Threat Landscape for Supply Chain Attacks

Threat Landscape for Supply Chain Attacks

With half of the attacks being attributed to Advanced Persistence Threat (APT) actors, their complexity and resources greatly exceed the more common non-targeted attacks, and, therefore, there is an increasing need for new protective methods that incorporate suppliers in order to guarantee that organizations remain secure.

Supply chain refers to the ecosystem of processes, people, organizations, and distributors involved in the creation and delivery of a final solution or product5. In cybersecurity, the supply chain involves a wide range of resources (hardware and software), storage (cloud or local), distribution mechanisms (web applications, online stores), and management software.
There are four key elements in a supply chain:

  • Supplier: is an entity that supplies a product or service to another entity.

  • Supplier Assets: are valuable elements used by the supplier to produce the product or service.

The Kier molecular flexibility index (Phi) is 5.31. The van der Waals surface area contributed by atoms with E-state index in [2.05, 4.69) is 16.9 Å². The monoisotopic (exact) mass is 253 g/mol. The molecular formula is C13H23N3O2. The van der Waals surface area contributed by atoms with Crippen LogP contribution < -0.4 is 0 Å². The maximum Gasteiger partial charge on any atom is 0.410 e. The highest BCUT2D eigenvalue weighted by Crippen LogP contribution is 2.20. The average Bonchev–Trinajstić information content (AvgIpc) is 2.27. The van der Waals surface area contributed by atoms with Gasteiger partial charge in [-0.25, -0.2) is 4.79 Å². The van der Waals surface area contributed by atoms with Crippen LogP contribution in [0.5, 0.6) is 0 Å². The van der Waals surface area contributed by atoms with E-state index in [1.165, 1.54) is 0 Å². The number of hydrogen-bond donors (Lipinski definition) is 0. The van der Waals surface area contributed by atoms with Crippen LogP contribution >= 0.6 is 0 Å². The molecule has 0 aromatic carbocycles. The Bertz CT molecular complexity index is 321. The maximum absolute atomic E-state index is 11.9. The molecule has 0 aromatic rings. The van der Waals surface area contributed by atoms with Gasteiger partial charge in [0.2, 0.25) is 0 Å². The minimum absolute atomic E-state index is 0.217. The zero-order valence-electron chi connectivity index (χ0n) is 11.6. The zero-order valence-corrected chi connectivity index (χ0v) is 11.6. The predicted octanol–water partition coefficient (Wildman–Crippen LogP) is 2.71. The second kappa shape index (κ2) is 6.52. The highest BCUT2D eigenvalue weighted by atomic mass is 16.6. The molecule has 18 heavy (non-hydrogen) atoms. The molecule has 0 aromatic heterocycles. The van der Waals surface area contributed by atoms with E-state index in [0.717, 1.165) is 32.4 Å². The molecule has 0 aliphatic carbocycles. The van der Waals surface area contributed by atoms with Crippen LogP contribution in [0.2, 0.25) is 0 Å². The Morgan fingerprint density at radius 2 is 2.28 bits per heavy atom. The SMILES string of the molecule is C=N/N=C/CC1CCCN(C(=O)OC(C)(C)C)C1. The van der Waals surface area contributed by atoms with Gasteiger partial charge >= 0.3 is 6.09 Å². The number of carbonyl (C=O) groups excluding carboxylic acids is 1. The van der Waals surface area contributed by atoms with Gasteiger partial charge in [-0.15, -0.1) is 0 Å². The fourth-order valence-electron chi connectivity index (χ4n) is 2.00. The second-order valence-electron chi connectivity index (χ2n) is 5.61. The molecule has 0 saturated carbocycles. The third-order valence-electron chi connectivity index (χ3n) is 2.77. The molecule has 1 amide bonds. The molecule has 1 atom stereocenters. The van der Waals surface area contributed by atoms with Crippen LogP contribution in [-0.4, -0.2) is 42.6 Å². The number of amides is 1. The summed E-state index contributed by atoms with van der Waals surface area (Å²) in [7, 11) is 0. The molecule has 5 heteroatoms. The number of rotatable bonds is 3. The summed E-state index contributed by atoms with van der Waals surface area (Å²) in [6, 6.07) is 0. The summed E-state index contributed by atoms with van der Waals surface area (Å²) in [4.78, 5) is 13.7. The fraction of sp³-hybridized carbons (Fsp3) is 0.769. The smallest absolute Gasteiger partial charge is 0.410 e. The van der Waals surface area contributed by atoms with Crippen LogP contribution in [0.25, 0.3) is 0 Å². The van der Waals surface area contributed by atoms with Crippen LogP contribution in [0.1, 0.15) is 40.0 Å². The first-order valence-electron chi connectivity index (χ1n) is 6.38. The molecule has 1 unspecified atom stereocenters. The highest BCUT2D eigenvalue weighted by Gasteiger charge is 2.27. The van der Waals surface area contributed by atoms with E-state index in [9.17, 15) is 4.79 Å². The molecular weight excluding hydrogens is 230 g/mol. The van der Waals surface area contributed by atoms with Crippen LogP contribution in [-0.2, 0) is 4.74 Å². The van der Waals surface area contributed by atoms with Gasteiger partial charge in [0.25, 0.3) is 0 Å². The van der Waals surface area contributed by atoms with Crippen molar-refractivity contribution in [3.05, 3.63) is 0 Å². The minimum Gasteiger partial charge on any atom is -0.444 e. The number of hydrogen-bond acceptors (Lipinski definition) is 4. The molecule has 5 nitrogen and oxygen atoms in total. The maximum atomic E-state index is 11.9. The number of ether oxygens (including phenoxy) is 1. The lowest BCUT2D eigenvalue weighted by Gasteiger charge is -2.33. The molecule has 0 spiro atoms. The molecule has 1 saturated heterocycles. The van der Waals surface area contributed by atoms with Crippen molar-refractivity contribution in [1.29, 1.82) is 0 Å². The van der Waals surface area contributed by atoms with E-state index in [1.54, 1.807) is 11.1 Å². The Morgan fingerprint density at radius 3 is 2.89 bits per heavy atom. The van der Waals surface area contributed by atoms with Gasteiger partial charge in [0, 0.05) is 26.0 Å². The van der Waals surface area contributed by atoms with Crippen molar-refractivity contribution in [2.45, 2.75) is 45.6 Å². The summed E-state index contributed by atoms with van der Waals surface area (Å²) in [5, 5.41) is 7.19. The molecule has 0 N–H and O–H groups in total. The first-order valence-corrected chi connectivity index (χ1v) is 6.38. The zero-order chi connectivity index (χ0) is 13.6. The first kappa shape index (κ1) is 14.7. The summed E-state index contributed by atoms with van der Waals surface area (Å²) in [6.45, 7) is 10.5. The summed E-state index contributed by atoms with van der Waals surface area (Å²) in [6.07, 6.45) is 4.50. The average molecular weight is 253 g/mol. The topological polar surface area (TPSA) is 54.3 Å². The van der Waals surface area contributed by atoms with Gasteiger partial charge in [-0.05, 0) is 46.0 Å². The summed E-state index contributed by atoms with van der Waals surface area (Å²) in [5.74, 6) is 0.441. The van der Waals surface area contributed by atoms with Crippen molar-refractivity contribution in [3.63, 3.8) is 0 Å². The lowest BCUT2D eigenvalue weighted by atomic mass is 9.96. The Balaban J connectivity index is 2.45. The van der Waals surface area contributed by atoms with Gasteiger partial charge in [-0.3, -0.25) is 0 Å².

• Customer: is the entity that consumes the product or service produced by the supplier.

  • Customer Assets: are valuable elements owned by the target.

An entity can be individuals, groups of individuals, or organizations. Assets can be people, software, documents, finances, hardware, or others.

A supply chain attack is a combination of at least two attacks. The first attack is on a supplier that is then used to attack the target to gain access to its assets. The target can be the final customer or another supplier. Therefore, for an attack to be classified as a supply chain one, both the supplier and the customer have to be targets.

Enisa pulished a great report on Supply Chain Attacks. This report aims at mapping and studying the supply chain attacks that were discovered from January 2020 to early July 2021.

Download the report , published: July 29, 2021

Attribution for the content of this section Enisa: Enisa is a the European Union Agency for Cybersecurity.